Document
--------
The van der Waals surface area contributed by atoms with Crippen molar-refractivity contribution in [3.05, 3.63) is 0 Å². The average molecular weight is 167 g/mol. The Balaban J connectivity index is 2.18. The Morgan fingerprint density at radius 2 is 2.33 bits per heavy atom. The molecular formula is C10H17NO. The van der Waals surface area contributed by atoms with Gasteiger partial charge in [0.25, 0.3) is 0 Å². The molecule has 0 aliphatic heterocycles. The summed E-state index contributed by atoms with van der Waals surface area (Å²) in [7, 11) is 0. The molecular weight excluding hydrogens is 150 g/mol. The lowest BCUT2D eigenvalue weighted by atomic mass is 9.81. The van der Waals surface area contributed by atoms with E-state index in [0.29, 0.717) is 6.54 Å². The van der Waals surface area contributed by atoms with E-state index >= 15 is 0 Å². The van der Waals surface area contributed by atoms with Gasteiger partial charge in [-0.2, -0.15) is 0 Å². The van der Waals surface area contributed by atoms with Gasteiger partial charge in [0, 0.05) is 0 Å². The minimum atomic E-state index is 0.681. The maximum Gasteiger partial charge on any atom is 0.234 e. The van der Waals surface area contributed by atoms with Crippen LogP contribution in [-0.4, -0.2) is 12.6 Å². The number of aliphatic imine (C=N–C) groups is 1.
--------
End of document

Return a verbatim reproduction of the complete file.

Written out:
The van der Waals surface area contributed by atoms with Crippen molar-refractivity contribution in [3.05, 3.63) is 0 Å². The average molecular weight is 167 g/mol. The Balaban J connectivity index is 2.18. The Morgan fingerprint density at radius 2 is 2.33 bits per heavy atom. The molecular formula is C10H17NO. The van der Waals surface area contributed by atoms with Gasteiger partial charge in [0.25, 0.3) is 0 Å². The molecule has 0 aliphatic heterocycles. The summed E-state index contributed by atoms with van der Waals surface area (Å²) in [7, 11) is 0. The molecular weight excluding hydrogens is 150 g/mol. The lowest BCUT2D eigenvalue weighted by atomic mass is 9.81. The van der Waals surface area contributed by atoms with E-state index in [0.29, 0.717) is 6.54 Å². The van der Waals surface area contributed by atoms with E-state index >= 15 is 0 Å². The van der Waals surface area contributed by atoms with Gasteiger partial charge in [-0.2, -0.15) is 0 Å². The van der Waals surface area contributed by atoms with Gasteiger partial charge in [0, 0.05) is 0 Å². The minimum atomic E-state index is 0.681. The maximum Gasteiger partial charge on any atom is 0.234 e. The van der Waals surface area contributed by atoms with Crippen LogP contribution in [-0.4, -0.2) is 12.6 Å². The number of aliphatic imine (C=N–C) groups is 1.